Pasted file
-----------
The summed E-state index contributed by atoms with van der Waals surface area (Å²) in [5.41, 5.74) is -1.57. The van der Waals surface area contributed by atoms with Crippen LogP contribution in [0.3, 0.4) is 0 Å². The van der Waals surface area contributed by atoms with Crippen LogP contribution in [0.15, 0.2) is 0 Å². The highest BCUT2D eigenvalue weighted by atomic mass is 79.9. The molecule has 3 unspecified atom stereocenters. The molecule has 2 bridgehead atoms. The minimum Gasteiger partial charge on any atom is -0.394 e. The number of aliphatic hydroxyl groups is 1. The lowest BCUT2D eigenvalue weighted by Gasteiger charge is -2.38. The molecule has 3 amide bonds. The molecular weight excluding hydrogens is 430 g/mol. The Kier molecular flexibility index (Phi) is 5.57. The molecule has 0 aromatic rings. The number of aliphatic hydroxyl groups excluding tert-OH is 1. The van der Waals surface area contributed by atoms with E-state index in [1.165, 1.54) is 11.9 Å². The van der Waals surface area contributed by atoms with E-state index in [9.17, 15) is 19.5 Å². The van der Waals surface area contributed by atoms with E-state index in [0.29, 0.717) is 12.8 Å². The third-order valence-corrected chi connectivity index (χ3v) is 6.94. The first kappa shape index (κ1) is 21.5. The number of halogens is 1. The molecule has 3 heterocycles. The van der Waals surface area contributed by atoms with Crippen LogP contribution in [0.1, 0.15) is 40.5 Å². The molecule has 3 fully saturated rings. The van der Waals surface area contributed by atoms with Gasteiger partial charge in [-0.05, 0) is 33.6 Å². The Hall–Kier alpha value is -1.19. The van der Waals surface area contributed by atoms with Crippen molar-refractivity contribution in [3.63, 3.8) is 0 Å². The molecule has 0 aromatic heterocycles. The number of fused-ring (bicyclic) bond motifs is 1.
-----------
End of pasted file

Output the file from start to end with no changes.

The summed E-state index contributed by atoms with van der Waals surface area (Å²) in [5.41, 5.74) is -1.57. The van der Waals surface area contributed by atoms with Crippen LogP contribution in [0.3, 0.4) is 0 Å². The van der Waals surface area contributed by atoms with Crippen LogP contribution in [0.15, 0.2) is 0 Å². The highest BCUT2D eigenvalue weighted by atomic mass is 79.9. The molecule has 3 unspecified atom stereocenters. The molecule has 2 bridgehead atoms. The minimum Gasteiger partial charge on any atom is -0.394 e. The number of aliphatic hydroxyl groups is 1. The lowest BCUT2D eigenvalue weighted by Gasteiger charge is -2.38. The molecule has 3 amide bonds. The molecular weight excluding hydrogens is 430 g/mol. The Kier molecular flexibility index (Phi) is 5.57. The molecule has 0 aromatic rings. The number of aliphatic hydroxyl groups excluding tert-OH is 1. The van der Waals surface area contributed by atoms with E-state index in [1.165, 1.54) is 11.9 Å². The van der Waals surface area contributed by atoms with E-state index in [9.17, 15) is 19.5 Å². The van der Waals surface area contributed by atoms with E-state index in [0.29, 0.717) is 12.8 Å². The third-order valence-corrected chi connectivity index (χ3v) is 6.94. The first kappa shape index (κ1) is 21.5. The number of halogens is 1. The molecule has 3 heterocycles. The van der Waals surface area contributed by atoms with Crippen LogP contribution in [0.1, 0.15) is 40.5 Å². The molecule has 3 fully saturated rings. The van der Waals surface area contributed by atoms with Gasteiger partial charge in [-0.05, 0) is 33.6 Å². The Hall–Kier alpha value is -1.19. The van der Waals surface area contributed by atoms with Crippen molar-refractivity contribution in [3.63, 3.8) is 0 Å². The molecule has 0 aromatic heterocycles. The number of fused-ring (bicyclic) bond motifs is 1.